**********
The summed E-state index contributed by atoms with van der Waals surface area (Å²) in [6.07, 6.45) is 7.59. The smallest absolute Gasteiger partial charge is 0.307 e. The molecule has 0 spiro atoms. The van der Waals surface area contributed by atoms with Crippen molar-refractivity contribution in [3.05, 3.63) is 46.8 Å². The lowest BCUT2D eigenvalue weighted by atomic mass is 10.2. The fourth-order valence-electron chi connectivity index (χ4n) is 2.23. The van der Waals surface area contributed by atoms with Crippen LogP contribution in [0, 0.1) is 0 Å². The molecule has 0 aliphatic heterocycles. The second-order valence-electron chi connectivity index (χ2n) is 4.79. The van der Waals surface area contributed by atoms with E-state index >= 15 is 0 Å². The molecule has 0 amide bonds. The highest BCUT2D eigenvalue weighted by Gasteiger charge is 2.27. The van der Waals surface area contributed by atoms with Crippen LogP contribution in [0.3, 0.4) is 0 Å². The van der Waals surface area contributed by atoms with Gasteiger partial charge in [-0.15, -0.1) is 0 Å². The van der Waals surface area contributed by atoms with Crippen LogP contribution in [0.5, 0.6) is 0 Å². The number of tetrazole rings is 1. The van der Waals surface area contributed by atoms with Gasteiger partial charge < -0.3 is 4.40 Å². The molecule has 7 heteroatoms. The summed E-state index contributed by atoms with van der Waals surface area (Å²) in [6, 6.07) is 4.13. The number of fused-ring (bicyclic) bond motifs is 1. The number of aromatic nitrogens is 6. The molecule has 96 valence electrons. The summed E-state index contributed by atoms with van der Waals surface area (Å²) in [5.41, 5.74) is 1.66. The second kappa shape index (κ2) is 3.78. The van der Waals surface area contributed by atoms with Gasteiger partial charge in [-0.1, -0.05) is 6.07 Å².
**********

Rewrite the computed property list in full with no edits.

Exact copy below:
The summed E-state index contributed by atoms with van der Waals surface area (Å²) in [6.07, 6.45) is 7.59. The smallest absolute Gasteiger partial charge is 0.307 e. The molecule has 0 spiro atoms. The van der Waals surface area contributed by atoms with Crippen molar-refractivity contribution in [3.05, 3.63) is 46.8 Å². The lowest BCUT2D eigenvalue weighted by atomic mass is 10.2. The fourth-order valence-electron chi connectivity index (χ4n) is 2.23. The van der Waals surface area contributed by atoms with Crippen LogP contribution in [0, 0.1) is 0 Å². The molecule has 0 aliphatic heterocycles. The second-order valence-electron chi connectivity index (χ2n) is 4.79. The van der Waals surface area contributed by atoms with E-state index >= 15 is 0 Å². The molecule has 0 amide bonds. The highest BCUT2D eigenvalue weighted by Gasteiger charge is 2.27. The van der Waals surface area contributed by atoms with Crippen LogP contribution in [0.3, 0.4) is 0 Å². The van der Waals surface area contributed by atoms with Gasteiger partial charge in [-0.15, -0.1) is 0 Å². The van der Waals surface area contributed by atoms with Crippen LogP contribution in [0.5, 0.6) is 0 Å². The number of tetrazole rings is 1. The van der Waals surface area contributed by atoms with Gasteiger partial charge < -0.3 is 4.40 Å². The molecule has 7 heteroatoms. The summed E-state index contributed by atoms with van der Waals surface area (Å²) in [6, 6.07) is 4.13. The number of fused-ring (bicyclic) bond motifs is 1. The number of aromatic nitrogens is 6. The molecule has 96 valence electrons. The summed E-state index contributed by atoms with van der Waals surface area (Å²) in [5.41, 5.74) is 1.66. The second kappa shape index (κ2) is 3.78. The van der Waals surface area contributed by atoms with Gasteiger partial charge in [-0.1, -0.05) is 6.07 Å².